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Parents: Hermosa needs a high school

Published: Wednesday, November 27th, 2013

Paula Jensen, front, and Crystal Wiles, back, look over a list of wants for the Hermosa School during a community forum held Thursday. After listing suggestions, ideas and hopes for five questions, parents and community members were able to select their top five choices. A top choice for many was the addition of a high school in Hermosa.

 

Should Hermosa parents have their way, not only would the school population continue to grow, but there would be a high school to house all of the students.
Just as Custer parents did the week before, Hermosa parents participated in a community forum on Thursday, hosted by the Custer School District Board of Education, where they discussed all of the things they would like to see the district have if money were no object. 
Those in attendance answered five questions provided by the board:
• How can we better cultivate a healthy, positive school environment?
• How can we better create an educational environment of excellence that improves student achievement and academic growth of students?
• Where should the school district spend its money?
• Positive public relations are important. What does that include?
• What would a model school look like to you?
This input session will help the board with its strategic plan by helping the school district move forward and create a model school district with the resources available by prioritizing what the community wants to see in its school. The information compiled from all groups — staff, community, businesses and students) will be reviewed by the board and the most common items may be placed on the district’s Strategic Plan.
“We’re losing opportunities (for our kids) in middle school since there are no art or other electives,” said Paula Jensen, who has children in kindergarten, third and sixth grades. “One of the reasons we are moving out of the district is because we do not have the high school opportunities here. I think Hermosa has lost a lot over the years.”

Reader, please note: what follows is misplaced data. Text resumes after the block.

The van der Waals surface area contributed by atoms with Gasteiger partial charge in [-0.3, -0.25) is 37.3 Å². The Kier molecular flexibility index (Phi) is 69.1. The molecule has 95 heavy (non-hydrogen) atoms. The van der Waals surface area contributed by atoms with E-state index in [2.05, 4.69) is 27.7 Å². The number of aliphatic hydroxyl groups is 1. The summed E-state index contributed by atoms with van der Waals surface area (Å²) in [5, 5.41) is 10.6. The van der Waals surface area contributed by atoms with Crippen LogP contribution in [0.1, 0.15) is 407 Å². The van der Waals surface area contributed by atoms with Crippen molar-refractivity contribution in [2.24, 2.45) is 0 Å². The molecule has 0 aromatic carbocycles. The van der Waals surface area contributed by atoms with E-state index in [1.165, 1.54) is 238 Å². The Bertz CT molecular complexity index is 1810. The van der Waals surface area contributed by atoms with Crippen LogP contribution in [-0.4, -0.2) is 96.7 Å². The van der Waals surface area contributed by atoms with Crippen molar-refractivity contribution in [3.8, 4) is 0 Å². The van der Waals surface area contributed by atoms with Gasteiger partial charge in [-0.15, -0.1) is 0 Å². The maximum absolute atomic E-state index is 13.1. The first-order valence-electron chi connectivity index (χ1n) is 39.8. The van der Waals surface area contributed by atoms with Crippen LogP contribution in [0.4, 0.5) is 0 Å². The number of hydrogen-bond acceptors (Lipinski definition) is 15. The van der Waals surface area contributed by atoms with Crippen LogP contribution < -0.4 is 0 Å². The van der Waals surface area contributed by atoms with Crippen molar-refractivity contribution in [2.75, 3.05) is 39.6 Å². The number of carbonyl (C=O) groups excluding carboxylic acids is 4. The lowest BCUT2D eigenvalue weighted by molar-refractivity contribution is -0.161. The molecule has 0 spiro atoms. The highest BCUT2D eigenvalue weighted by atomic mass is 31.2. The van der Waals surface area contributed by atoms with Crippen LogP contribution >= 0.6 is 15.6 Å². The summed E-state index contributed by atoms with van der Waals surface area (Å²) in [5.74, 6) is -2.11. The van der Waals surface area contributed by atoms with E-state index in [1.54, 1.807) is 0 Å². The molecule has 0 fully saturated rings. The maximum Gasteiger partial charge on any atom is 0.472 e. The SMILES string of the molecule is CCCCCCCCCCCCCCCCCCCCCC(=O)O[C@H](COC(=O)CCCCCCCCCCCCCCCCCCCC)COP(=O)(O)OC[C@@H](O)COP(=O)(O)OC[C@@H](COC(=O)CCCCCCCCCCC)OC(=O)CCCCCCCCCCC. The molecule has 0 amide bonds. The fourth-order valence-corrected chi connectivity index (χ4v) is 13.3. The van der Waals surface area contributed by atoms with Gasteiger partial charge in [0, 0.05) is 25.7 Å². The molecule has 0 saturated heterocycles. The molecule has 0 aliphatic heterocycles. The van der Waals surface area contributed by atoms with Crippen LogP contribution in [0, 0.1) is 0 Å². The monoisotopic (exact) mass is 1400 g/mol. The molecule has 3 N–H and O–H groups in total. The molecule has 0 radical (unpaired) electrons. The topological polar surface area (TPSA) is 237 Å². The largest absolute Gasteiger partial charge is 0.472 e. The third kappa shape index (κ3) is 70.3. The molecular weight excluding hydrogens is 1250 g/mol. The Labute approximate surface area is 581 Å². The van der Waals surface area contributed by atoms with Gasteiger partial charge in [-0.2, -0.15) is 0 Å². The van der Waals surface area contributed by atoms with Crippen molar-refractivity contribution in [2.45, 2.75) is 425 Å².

While Hermosa teaches students through eighth grade, many families pull their students out and transfer them to other schools in seventh or eighth grade.
“We lose a lot of kids those age since they go to Rapid, Hill City or Custer,” said Brian Lintz, who has a daughter in first grade. “Other schools offer more and since (students) have to (eventually) move to another school, they do it sooner.”

Should Hermosa parents have their way, not only would the school population continue to grow, but there would be a high school to house all of the students.

Just as Custer parents did the week before, Hermosa parents participated in a community forum on Thursday, hosted by the Custer School District Board of Education, where they discussed all of the things they would like to see the district have if money were no object. 

Those in attendance answered five questions provided by the board:

• How can we better cultivate a healthy, positive school environment?

• How can we better create an educational environment of excellence that improves student achievement and academic growth of students?

• Where should the school district spend its money?

• Positive public relations are important. What does that include?

• What would a model school look like to you?

This input session will help the board with its strategic plan by helping the school district move forward and create a model school district with the resources available by prioritizing what the community wants to see in its school. The information compiled from all groups — staff, community, businesses and students) will be reviewed by the board and the most common items may be placed on the district’s Strategic Plan.

“We’re losing opportunities (for our kids) in middle school since there are no art or other electives,” said Paula Jensen, who has children in kindergarten, third and sixth grades. “One of the reasons we are moving out of the district is because we do not have the high school opportunities here. I think Hermosa has lost a lot over the years.”

While Hermosa teaches students through eighth grade, many families pull their students out and transfer them to other schools in seventh or eighth grade.

“We lose a lot of kids those age since they go to Rapid, Hill City or Custer,” said Brian Lintz, who has a daughter in first grade. “Other schools offer more and since (students) have to (eventually) move to another school, they do it sooner.”

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